Those who know Army Gen. Mark Milley say the administration’s choice to be chairman of the Joint Chiefs of Staff is a soldier’s soldier. He’s likely better known at Fort Bragg than in Washington, D.C. He is not part of the Pentagon establishment and has spent more time in Afghanistan than inside the Beltway.
Joint Chiefs Chairman Marine Gen. Joseph F. Dunford Jr. is scheduled to retire next fall. Trump said the transition date was to be determined. “I am thankful to both of these incredible men for their service to our Country!” Trump tweeted. Milley’s nomination will need to be confirmed by the Senate. No date has been set for the confirmation.
Milley became the 39th Chief of Staff of the Army in August 2015 after serving as commanding general of Army Forces Command at Fort Bragg. He has had numerous command and staff positions in eight divisions and Special Forces units throughout his 35 years of military service. A native of Winchester, Massachusetts, Milley received his commission from Princeton University in 1980.
He has served in the 82nd Airborne Division and the 5th Special Forces Group at Fort Bragg. “I’ve watched him lead soldiers overseas in Afghanistan and Iraq, as well as at home ... and most recently as the commander of U.S. Forces Command,” said former Army Secretary John McHugh in a statement. “At all times, he has led with distinction in both war and peace.”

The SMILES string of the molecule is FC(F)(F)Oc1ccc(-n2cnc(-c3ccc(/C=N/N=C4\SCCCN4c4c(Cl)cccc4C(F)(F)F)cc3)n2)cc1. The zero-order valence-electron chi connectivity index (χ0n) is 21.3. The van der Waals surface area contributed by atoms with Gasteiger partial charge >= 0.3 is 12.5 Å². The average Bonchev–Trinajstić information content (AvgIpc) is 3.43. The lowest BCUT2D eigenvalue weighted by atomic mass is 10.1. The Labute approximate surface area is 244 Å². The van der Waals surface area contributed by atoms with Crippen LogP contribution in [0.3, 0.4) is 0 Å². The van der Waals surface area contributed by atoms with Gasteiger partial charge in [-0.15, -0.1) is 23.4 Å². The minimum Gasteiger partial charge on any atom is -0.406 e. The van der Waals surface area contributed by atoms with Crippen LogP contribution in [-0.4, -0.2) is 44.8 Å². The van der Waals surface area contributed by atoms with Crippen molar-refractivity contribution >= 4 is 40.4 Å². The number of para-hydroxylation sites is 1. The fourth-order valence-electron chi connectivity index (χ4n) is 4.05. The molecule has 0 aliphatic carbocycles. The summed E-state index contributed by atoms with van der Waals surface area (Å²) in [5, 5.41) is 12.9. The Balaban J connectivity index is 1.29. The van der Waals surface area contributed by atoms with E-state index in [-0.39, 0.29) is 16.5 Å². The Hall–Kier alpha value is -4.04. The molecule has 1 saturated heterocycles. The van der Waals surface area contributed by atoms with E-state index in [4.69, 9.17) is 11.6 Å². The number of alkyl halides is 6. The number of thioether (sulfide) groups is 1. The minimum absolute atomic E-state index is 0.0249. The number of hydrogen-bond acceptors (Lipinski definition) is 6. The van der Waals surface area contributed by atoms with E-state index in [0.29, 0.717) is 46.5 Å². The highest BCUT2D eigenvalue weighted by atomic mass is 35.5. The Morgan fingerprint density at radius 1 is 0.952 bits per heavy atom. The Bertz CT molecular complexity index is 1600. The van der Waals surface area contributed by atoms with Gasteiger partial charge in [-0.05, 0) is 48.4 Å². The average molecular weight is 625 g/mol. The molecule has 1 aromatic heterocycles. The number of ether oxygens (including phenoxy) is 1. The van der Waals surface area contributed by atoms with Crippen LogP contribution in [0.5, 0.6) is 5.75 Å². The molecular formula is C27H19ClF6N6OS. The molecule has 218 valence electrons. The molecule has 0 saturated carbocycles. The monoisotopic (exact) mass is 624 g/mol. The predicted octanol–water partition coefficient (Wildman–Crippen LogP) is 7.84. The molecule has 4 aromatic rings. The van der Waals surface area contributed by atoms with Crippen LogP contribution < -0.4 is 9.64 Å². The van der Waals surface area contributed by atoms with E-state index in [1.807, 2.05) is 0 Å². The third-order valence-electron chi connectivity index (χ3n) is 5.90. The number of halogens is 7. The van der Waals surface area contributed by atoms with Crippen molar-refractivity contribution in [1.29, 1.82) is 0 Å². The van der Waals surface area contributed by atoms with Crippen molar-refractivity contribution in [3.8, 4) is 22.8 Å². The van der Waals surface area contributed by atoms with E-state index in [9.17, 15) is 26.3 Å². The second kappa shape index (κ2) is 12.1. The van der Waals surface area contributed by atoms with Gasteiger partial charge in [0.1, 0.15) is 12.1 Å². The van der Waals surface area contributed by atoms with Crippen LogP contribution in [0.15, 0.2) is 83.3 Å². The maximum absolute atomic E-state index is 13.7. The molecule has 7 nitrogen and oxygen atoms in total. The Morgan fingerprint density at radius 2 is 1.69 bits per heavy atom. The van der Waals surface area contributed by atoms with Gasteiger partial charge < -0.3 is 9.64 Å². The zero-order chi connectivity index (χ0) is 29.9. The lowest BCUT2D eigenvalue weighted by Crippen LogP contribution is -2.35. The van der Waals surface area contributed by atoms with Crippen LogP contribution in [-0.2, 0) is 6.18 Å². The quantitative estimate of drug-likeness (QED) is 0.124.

McHugh has known Milley since Milley’s days commanding the 10th Mountain Division at Fort Drum, New York, an Army post in the district McHugh represented as a congressman. McHugh praised Milley as a “remarkable leader.”
A Hill staffer who met Milley in Afghanistan agreed. “He came across as very well-informed and as someone who’d thought about the situation he was dealing with fairly deeply,” the source said.
The question now for many is whether a mind that could grasp Afghanistan can effectively manage the unpredictable world of Washington. History records that military leaders with field backgrounds don’t always do well in D.C. Straight shooters haven’t usually served the Army well as chief of staff or as chairman.
Military regimentation doesn’t translate into politics naturally. Gen. Eric Shinseki’s assessment that 100,000 troops were needed to occupy Iraq brought him grief in the administration of former President George W. Bush.
Milley’s operational deployments include the Multi-National Force and Observers, or MFO, Sinai, Egypt; Operation Just Cause, Panama; Operation Uphold Democracy, Haiti; Operation Joint Endeavor, Bosnia-Herzegovina; Operation Iraqi Freedom, Iraq; and three tours during Operation Enduring Freedom, Afghanistan. He also deployed to Somalia and Colombia.
Milley and his wife have been married for more than 30 years and have two children.